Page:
Our own Maxine Park explains to readers and subscribers of Private Client Adviser, why law firms need to consider carefully the recent Practice Note on outsourcing issued by the Law Society.
Private Client Adviser is a wealth management magazine that caters to solicitors, accountants and independent financial advisers, helping explain the legal and regulatory environment in which financial advisers operate, with advice from industry leaders.
Maxine’s article offered some valuable advice for law firms looking to outsource as a way of improving efficiency, with a few simple guidelines to ensure they find the right service providers and comply with their obligations to protect their clients’ confidentiality.
You can read Maxine’s article here scroll down to read it in full.
The Law Society recently released a Practice Note on outsourcing and whilst it recognised it is becoming increasingly attractive as law firms seek greater efficiency, it sought to highlight the potential risks and ensure law firms consider their responsibilities.
The Law Society points out at the start that the Practice Note is their view of good practice in the area of outsourcing and is not legal advice, but makes it clear that when outsourcing work, solicitors must still satisfy Outcome 4.1 and keep the affairs of clients confidential.
This means taking all necessary steps to guarantee that service providers, not only sign adequate confidentiality agreements, but operate in a way that ensures their law firm clients can comply with the SRA guidelines on confidentiality and disclosure.
Outsourcing is a natural choice in the drive for greater efficiency, but solicitors remain ultimately responsible for any work outsourced. For some, the perceived risks of outsourcing, possibly re-affirmed with this Practice Note, are slowing the adoption of services already relied upon by the most successful firms.
Selecting the right service providers can be a complicated process and there is a danger this will tempt some individuals or firms to take short cuts and leave themselves open to greater risk.
Before assessing the relevant merits of individual service providers and the security of their service, the location of the operation is perhaps now proving just as important. Choosing entirely UK-based companies, allows firms to satisfy the need for the SRA to be able to enter the premises of service providers when required, which it could be argued is not necessarily the case with those based overseas.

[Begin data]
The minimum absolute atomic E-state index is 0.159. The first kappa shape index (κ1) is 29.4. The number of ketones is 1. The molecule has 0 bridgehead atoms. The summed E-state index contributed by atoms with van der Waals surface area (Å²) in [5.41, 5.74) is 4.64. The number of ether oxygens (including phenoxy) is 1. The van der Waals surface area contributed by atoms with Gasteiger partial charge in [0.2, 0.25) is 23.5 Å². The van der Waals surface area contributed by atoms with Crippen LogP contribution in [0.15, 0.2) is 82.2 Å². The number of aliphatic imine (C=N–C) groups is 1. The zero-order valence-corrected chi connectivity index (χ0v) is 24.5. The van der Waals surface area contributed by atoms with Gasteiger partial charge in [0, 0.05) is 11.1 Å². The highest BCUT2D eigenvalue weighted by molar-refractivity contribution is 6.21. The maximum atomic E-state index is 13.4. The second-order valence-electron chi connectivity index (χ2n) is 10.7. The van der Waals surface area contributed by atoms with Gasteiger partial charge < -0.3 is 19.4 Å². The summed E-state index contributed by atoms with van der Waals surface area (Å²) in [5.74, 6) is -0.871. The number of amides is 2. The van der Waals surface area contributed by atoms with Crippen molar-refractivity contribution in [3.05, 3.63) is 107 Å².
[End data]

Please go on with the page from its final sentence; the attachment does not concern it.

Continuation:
The Practice Note reminds firms they should only outsource services when they are satisfied the provider has taken all appropriate steps to ensure clients' confidential information will be protected. Which raises the question; how do you make that judgment?
The first thing you should look for in service providers is whether they have achieved the internationally acclaimed standard for information security management, ISO 27001:2013. This new standard requires the business to set security objectives, monitor its performance against them, whilst addressing risks and opportunities as they become apparent.
This more proactive approach recognises the constant need for everyone to identify problems and develop solutions within the context of their own business, rather than just sticking rigidly to a set of general and security standards.
The Practice Note also suggests you might consider auditing and checking the outsourcing provider's confidentiality processes, which should largely be unnecessary for those providers displaying the relevant ISO certification.
The Law Society also insists that you make your clients aware you are outsourcing aspects of your business processes, ideally set out in client care letter, highlighting the potential risks. Again choosing service providers committed to confidentiality, with the right accreditations, is key to not upsetting clients who may demand to know the identity of the outsourcing service provider.
Conflicts of interest is a risk when outsourcing, given the limited number of service providers covering each discipline. From the point of view of transcription services, having a workforce spread across the UK, home-based and not working from a single location ensures conflicts of interest are highly improbable.
The Practice Note raises the question about quality of service. The question is whether work you are outsourcing is being done to the same standard as if it had been performed in-house and how you assess the relevant quality. Whilst this assessment of quality is subjective, a good start might be to consider using only service providers with a workforce based entirely in the UK.
And of course, the quality of service is clearly going to be maintained if you choose service providers employing individuals with experience of delivering the same or similar services within the sectors seeking outsourcing, whether that’s legal secretaries, IT teams or library and research services.
Which perhaps goes some way to explaining the rise in co-sourcing arrangements, when a service provider accesses a client’s system remotely and works entirely within the system as if they were sat in the office.
In our experience, this modern approach to secretarial support guarantees all the quality of office-based legal secretaries with none of the down-time, to help increase productivity and efficiency, which must surely be in the interests of both you and your clients.
In reality, outsourcing is a way professional service firms can deliver a better, more efficient service to clients, whilst keeping cost under control and increasing profitability. Choosing the right outsourcing partner requires common sense, due diligence, constant monitoring of the service and regular contact with the service provider to ensure they understand their responsibilities. In that respect, I believe little has changed.
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